Dell Inc may be undergoing a ‘2.0’ revamp at the moment, but it was same-old same-old when the company reported its fourth-quarter numbers. It missed revenue targets as expected, and declined to speak to analysts about the news.
That said, Michael Dell’s recent decision not to pay out the expected level of employee bonuses for fiscal 2007 gave a six-cent boost to earnings per share that helped the company beat the Wall Street profit estimate by a penny. It came in at $0.30.
Dell had said at the end of January that it would miss both revenue and earnings targets, so it was evidently the bonus decision helped the firm beat earnings targets. Regardless, the $801m of net income Dell reported was still down a full 33% on the year-ago period.
For the fourth fiscal quarter, which for Dell ended February 2, the company reported revenue of $14.4bn, down 4% on the year-ago quarter.
PC units were the main problem. Hewlett-Packard Co overtook Dell in the third quarter in terms of unit shipments, and this was reflected in Dell’s fourth-quarter.
Desktops revenue was down a billion dollars from the year-ago period at $4.6bn, an 18% decline based on an 18% decline in unit shipments.
Revenue from mobility products, which included laptops, was down 2% to $3.8bn, but unit shipments were up, presumably reflecting pricing pressure in the laptop market.
The firm emphasized that the results were preliminary. Dell is still poring over its books to investigate possible earlier misstatements. The Securities and Exchange Commission and a New York US Attorney are conducting similar investigations.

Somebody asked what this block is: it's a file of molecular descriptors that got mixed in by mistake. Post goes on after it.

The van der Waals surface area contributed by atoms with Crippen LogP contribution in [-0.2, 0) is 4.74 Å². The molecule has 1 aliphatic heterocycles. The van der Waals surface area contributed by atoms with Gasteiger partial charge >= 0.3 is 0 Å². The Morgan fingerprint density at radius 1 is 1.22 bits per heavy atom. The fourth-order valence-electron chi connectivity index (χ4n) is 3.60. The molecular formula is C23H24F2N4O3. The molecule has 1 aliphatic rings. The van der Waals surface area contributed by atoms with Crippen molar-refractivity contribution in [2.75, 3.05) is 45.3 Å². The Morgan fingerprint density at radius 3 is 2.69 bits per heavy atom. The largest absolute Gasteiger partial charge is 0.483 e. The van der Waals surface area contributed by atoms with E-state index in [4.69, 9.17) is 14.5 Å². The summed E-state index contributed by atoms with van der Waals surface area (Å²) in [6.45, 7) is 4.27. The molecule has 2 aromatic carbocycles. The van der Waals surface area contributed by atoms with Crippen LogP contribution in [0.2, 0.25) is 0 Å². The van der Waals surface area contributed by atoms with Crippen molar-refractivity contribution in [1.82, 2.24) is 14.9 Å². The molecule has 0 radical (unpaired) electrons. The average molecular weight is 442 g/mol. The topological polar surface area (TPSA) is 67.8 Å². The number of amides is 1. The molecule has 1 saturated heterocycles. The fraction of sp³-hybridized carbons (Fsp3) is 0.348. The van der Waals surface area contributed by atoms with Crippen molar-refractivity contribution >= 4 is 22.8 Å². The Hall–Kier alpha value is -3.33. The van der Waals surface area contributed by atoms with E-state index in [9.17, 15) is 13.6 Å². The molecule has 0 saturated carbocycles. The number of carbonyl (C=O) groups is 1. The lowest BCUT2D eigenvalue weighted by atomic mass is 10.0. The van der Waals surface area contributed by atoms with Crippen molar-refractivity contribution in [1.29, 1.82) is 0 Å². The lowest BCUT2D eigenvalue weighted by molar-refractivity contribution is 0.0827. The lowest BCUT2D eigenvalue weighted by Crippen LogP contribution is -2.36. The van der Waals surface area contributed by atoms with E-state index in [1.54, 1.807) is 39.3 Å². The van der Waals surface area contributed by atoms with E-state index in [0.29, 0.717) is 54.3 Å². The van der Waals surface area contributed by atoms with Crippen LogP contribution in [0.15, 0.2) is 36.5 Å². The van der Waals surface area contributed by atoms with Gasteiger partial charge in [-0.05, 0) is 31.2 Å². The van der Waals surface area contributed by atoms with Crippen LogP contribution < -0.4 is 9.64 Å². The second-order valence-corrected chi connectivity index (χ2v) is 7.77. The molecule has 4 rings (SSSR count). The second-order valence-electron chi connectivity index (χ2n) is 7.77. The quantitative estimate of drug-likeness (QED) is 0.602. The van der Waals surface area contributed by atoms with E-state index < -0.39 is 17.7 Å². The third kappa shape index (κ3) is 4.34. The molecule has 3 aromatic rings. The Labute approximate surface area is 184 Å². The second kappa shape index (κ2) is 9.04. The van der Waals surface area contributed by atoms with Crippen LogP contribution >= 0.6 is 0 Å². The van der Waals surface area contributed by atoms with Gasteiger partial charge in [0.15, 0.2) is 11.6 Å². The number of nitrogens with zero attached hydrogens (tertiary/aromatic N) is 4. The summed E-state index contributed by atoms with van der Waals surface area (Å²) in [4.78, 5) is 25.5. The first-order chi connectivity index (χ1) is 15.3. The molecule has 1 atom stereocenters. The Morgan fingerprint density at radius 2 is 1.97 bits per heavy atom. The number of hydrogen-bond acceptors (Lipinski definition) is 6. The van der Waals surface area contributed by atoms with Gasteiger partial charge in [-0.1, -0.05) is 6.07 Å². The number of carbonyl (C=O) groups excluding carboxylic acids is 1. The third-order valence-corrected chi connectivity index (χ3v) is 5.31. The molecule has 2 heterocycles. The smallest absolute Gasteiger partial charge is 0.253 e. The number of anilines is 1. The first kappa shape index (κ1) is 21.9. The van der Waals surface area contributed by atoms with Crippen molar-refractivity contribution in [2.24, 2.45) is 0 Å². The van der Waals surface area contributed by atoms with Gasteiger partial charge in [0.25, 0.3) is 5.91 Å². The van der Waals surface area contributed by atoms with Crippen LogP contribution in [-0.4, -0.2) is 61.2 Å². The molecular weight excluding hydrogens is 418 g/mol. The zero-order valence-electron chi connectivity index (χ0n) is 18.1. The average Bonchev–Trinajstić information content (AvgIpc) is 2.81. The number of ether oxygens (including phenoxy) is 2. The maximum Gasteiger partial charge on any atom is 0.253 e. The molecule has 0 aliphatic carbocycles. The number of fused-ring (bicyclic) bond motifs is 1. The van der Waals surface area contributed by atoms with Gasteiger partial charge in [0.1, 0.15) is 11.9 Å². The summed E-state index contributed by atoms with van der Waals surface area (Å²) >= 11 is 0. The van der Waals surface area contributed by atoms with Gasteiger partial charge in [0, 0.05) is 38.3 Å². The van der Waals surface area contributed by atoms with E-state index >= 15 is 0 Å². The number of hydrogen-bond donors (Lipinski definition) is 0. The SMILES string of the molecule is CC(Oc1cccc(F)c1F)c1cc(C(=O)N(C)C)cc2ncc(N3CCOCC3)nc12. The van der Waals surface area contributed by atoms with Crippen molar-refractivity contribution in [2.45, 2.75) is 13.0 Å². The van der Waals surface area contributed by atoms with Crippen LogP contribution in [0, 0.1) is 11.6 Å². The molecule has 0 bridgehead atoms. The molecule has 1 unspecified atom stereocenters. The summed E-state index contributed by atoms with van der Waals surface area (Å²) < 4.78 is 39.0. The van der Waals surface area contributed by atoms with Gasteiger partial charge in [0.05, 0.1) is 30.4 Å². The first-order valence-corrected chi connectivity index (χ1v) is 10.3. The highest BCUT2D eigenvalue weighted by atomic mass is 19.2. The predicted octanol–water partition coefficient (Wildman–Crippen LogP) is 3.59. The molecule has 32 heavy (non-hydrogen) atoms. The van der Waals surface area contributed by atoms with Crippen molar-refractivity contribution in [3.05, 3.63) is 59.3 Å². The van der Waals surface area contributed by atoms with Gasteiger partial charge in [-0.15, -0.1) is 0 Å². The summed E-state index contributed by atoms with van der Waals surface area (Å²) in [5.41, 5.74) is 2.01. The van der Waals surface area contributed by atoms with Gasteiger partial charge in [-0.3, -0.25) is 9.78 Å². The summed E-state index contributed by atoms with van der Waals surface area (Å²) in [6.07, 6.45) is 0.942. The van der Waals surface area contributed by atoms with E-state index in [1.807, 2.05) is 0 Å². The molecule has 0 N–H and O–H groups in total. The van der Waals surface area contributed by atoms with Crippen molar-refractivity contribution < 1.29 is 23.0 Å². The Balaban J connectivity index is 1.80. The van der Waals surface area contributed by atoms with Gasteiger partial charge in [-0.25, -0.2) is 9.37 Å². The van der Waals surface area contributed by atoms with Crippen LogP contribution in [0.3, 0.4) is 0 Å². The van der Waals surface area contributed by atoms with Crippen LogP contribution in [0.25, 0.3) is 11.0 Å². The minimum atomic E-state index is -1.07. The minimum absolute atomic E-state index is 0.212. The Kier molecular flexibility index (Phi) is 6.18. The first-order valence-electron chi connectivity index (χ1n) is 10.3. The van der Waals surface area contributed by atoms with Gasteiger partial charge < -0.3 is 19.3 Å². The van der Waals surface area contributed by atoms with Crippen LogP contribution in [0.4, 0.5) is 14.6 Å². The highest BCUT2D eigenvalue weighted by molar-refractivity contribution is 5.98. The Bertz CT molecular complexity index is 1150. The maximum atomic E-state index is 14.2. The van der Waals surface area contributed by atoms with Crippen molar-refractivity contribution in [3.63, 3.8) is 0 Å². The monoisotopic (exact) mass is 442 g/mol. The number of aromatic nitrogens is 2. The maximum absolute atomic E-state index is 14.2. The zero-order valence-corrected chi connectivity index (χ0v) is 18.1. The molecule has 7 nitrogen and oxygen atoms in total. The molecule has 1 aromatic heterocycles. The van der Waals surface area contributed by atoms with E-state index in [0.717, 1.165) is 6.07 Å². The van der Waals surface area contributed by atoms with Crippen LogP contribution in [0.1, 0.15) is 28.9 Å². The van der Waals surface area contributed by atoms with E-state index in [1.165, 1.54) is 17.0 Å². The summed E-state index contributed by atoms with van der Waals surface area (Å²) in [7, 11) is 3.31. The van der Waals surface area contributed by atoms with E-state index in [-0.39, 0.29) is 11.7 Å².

Because of these delays, the company hasn’t filed its regulatory reports for the last few quarters, and risks being delisted from the Nasdaq exchange as a result. Dell said yesterday that Nasdaq has extended the deadline for Dell to file its accounts to May 4.
The firm also didn’t host the customary conference call for analysts yesterday for the second quarter in a row, due to the SEC investigation, although declining to talk to the Street appears to be a Dell decision rather than a legal restriction.
The poor results already have their fall guy. Chief executive Kevin Rollins stepped aside in the closing days of the quarter, handing the throne back to Michael Dell, who had retired to the chairman’s role three years earlier.
Michael Dell has vowed to get the company back on track, and has been pruning management and launching some customer initiatives since taking over.
We are disappointed with the company’s results, but what matters is our future plan of action, he said yesterday. Our business model will become more aligned with the needs of our customers, which will improve their experience and yield improved growth and profitability for the long-term.